On Monday, The Department of Commerce’s National Telecommunications and Information Administration (NTIA) announced its decision to give $21.5 million to the state of Virginia to expand its broadband Internet infrastructure.
The decision was announced after a press conference call with White House Chief Technology Officer Aneesh Chopra, who previously served as Virginia’s secretary of Technology, NTIA Administrator Larry Strickling, U.S. Sens. Jim Webb and Mark Warner, and U.S. Rep. Tom Perriello.
The two grants comprising the $21.5 million allocated come through the Mid-Atlantic Broadband Cooperative (MBC) and the Virginia Tech Foundation Inc.
The first, MBC, which is a $16 million infrastructure grant, will go toward adding 456 miles of fiber to the pre-existing 800 mile high-speed network. The fiber extension is planned to extend high-speed Internet access to 121 K-12 schools in southern Virginia.
Access to a high-speed Internet network will allow these schools to provide students with distance learning and virtual classroom opportunities. Sen. Warner of the commonwealth stated, “This investment will create enormous educational opportunities for young people.”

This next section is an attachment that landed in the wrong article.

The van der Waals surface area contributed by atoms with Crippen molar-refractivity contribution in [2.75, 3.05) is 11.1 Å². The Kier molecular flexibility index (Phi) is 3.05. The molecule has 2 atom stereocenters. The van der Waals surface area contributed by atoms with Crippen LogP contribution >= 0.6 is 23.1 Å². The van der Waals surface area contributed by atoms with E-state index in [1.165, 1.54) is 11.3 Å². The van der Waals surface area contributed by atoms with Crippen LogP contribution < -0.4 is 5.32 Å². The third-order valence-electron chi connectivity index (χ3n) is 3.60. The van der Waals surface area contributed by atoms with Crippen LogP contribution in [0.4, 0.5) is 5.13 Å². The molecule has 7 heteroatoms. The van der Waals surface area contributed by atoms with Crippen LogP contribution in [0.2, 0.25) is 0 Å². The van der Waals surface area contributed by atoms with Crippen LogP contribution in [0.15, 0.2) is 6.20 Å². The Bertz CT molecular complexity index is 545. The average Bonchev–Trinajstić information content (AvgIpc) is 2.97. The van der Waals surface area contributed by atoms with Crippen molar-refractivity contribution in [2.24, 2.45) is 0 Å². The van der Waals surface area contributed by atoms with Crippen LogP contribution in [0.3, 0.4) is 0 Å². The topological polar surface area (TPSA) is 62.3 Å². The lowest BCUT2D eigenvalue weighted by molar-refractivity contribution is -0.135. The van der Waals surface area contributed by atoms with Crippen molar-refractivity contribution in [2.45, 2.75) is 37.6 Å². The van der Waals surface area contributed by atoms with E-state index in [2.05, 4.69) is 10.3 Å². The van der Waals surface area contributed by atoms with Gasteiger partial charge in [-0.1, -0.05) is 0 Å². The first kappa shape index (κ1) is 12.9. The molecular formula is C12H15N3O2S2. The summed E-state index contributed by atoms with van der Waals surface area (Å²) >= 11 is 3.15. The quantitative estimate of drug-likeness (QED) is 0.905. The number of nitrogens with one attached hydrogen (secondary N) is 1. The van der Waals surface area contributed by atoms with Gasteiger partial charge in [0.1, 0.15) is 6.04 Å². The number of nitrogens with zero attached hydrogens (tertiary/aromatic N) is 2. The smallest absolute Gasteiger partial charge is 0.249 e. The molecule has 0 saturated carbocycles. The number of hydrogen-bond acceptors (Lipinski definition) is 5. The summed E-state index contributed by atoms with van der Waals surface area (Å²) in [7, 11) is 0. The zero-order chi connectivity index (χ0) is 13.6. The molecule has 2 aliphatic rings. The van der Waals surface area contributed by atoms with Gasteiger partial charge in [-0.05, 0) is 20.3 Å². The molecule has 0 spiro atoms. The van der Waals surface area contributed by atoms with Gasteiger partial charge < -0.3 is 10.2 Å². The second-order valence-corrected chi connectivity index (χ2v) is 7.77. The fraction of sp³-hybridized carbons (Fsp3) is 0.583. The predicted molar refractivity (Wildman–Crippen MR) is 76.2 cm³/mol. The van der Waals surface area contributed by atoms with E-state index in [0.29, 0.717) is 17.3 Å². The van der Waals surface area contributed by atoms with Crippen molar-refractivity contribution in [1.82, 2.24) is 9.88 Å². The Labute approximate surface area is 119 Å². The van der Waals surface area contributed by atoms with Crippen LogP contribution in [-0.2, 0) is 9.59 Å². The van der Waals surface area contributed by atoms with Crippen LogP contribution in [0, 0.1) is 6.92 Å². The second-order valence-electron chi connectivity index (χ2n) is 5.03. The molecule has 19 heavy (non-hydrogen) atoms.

As one of the creators of the Mid-Atlantic Broadband Cooperative, Warner expressed optimism about the grant’s ability to boost the economy through job creation. “These stimulus dollars are going to create two separate paths for job creation. The first will be through immediate jobs created through the installation of fiber-optic and broadband cables. More important is the economic growth and activity that will come to our rural communities from having the high-speed connectivity,” he stated in a press release.
Access to broadband, Warner suggested, is crucial to developing a thriving job market. “Broadband access doesn’t guarantee that you will attract 21st century jobs, but if you don’t have it, you won’t even be considered,” he wrote.
The second, which is a $5.5 million dollar infrastructure grant, will add 110 miles to the fiber optics network between Blacksburg and Bedford City, Va. This will improve connections for Virginia Tech’s main and medical campuses. The network is predicted to “enhance the ability for both institutions to collaborate on cutting-edge medical and other scientific research with institutions in the United States and abroad.”
The funding for these grants is from the American Recovery and Reinvestment Act, through the NTIA’s Broadband Technology Opportunities Program, which provides broadband development grants to unserved and underserved areas in the nation.